To Catch a Thief
To Catch a Thief
Nancy loves to ride her bike. She loves how productive riding her bike feels--she's propelling herself, literally transporting herself from one spot to another. A pedal brings progress; multiple pedals bring a new vista. She feels independent, powerful on her bike. Her life feels better when she's on her bike.
She wanted to ride her bike last year and the year before. But, it was like her bike was stolen.
Stolen by stress.
Her bike hung on the wall in the garage. Sure, it's a bit tricky to get the bike down as she has to schimmy between the wall and her husband's car, hoist the bike off its two wall hooks and then schimmy back between the car and the wall, bike overhead, to the driveway. But, she's been doing this dance, the get-my-bike-out-of-the-garage dance, for years.
And, yet, she couldn't. She thought about it. She looked at it. But the stress of the days removed her ability to take down the bike. So, instead she walked. She only had to put on her gym shoes and tie their laces. It was as if that's all she could manage.
It can steal an activity we love, like bike riding. It can steal our patience, our generosity. It can steal our dreams.
When we're stressed, we struggle with jealousy and resentment. We lack grace toward others and ourselves. When we're stressed, we're an internal volcano about to blow.
Stress steals, leaving us feeling we don't have enough, we're not enough. We don't have enough for ourselves and so we become cheap with others, tightly protecting our portion of what little opportunity, choice and good luck we feel the world offers all of us.
The worst part of all this is that stress is not what she seems to be. We pinpoint our stress to our life's circumstances, to our day's responsibilities.
Stress is simply a dressed-up version of self-doubt.
The cure for our self-doubt, I think, is hope. When we have hope, we have energy; we can schimmy in the garage and hoist our bikes. When we have hope, we enjoy another's good fortune, not assuming their good fortune means there's less good fortune for us. When we have hope, we have graciousness--we forgive easily, we give a second chance without a fight. With hope, we are kinder and more forgiving.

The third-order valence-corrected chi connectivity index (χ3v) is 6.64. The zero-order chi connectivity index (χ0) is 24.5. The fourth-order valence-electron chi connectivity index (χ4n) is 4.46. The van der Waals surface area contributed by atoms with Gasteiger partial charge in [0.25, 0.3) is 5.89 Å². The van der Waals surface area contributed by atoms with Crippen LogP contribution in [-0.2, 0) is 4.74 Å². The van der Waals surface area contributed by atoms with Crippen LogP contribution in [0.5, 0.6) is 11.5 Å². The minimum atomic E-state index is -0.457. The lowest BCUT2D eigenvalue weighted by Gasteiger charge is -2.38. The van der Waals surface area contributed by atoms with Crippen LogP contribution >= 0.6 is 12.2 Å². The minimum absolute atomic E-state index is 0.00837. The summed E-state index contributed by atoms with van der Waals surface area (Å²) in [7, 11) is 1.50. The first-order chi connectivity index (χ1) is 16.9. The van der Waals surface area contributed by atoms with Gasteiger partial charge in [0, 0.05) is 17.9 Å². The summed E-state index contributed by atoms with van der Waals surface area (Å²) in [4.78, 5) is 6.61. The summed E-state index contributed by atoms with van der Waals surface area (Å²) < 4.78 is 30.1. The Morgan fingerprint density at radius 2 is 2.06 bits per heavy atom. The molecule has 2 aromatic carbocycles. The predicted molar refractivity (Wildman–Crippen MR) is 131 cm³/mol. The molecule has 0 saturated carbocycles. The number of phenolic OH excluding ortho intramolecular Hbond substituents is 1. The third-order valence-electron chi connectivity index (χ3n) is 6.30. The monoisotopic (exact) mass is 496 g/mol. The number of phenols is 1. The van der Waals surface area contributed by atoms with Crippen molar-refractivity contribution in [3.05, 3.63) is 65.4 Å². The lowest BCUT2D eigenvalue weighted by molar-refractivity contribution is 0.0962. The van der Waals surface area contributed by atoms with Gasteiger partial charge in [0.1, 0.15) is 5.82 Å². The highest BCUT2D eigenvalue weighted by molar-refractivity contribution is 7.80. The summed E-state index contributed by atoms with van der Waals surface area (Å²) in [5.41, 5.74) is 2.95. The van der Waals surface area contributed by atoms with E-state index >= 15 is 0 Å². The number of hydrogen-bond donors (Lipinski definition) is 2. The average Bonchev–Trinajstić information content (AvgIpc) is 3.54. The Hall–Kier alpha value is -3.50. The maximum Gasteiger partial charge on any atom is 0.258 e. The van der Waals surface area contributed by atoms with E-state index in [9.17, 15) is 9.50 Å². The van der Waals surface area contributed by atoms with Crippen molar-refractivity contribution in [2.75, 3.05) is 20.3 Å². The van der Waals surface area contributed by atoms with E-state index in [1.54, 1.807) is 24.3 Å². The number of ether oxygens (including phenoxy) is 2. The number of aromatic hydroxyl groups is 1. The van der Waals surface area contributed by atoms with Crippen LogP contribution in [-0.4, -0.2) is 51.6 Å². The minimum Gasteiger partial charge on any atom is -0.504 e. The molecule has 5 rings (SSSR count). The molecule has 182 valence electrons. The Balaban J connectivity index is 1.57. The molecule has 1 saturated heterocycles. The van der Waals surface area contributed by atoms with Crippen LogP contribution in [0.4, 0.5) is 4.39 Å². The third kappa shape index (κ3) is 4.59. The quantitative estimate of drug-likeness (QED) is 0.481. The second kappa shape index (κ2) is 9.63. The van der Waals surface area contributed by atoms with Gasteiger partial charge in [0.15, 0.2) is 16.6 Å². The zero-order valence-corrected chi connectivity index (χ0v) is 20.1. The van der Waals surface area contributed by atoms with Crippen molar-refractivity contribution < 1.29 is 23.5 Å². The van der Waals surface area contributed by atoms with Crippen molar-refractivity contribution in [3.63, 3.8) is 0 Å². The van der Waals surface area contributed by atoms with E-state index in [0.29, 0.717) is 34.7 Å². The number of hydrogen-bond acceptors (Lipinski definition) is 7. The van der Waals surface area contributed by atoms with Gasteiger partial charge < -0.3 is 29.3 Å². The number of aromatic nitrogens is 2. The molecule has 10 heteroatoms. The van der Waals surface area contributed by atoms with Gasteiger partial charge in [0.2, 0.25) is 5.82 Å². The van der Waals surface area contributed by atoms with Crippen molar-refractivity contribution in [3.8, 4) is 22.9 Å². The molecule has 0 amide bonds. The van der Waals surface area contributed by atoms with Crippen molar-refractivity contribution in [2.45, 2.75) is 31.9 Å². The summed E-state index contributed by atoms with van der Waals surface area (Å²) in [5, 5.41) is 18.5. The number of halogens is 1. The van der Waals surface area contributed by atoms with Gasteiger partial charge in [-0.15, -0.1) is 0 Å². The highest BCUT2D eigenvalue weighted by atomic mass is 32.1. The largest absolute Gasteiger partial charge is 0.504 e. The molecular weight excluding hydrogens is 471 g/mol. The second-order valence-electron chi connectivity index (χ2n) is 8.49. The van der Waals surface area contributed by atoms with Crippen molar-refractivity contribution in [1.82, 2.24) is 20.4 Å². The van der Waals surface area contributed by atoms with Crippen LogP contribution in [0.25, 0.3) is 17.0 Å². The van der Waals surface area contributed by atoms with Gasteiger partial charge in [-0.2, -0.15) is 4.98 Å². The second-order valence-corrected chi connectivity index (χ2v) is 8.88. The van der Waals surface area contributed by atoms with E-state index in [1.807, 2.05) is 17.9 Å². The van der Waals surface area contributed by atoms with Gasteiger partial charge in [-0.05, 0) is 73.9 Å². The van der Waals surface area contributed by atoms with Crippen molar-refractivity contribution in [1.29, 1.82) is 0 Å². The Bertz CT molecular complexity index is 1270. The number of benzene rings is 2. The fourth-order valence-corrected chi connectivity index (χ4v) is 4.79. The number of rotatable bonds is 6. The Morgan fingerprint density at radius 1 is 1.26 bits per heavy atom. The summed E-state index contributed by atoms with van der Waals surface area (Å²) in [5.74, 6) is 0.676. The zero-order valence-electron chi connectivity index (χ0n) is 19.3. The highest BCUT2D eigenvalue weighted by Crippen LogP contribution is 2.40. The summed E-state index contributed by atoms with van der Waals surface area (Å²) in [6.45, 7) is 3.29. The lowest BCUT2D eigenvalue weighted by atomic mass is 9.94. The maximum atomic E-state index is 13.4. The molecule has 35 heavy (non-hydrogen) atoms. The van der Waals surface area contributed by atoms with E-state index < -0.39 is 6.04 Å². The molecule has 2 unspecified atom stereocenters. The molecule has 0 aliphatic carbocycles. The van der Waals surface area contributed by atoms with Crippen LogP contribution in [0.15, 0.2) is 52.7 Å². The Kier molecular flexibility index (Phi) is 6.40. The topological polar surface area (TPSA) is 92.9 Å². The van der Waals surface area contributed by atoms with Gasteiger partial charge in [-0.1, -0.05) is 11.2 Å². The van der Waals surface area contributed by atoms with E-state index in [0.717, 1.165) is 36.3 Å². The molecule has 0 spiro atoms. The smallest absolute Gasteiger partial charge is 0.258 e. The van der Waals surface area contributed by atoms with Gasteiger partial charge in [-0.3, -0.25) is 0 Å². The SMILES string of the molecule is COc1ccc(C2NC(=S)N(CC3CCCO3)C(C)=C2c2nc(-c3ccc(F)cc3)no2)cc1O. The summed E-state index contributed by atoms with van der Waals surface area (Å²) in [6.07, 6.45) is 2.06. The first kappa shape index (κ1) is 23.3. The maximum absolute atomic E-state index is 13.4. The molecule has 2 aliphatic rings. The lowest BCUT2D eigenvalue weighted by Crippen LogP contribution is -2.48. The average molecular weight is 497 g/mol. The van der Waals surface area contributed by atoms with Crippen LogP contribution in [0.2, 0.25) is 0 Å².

With hope, we continue, we resolve, we overcome. With hope, we are generous, insightful and open to taking risks. We encourage others to take their chances..
Self-doubt lulls us into fearing we are wrong. Hope reminds us that it's not about being right or wrong but about being fully present without judgment.
So, if stress steals and hope gives, how do we stay in a hopeful place?
Hope comes from our belief in ourselves. Hope stays when we turn a deaf ear to fear, when we let go of yesterday's mistakes, when we live for today.
Sometimes, it can be so hard to keep that faith in ourselves, to believe we are on the right track, to appreciate the priceless value of our day. When we start to lose hope, we often need another to prop us up by giving us hope. By telling us as I tell you now:
You are strong and resilient and gifted. I believe in you and respect how well you are doing under really challenging circumstances. Although it feels like it is falling apart, it's all coming together for you. I admire how you keep going even as the next step can feel like an impossibility. You are okay. And, you will be okay.
When we feel we've reached our end, we keep the faith when someone else reminds us that we can't reach our end as long as we take one step, however small, forward.
When we can believe in our life, we can put self-doubt in our rear-view mirror.
We can ride our bikes. And, when that's too much, we can just walk.
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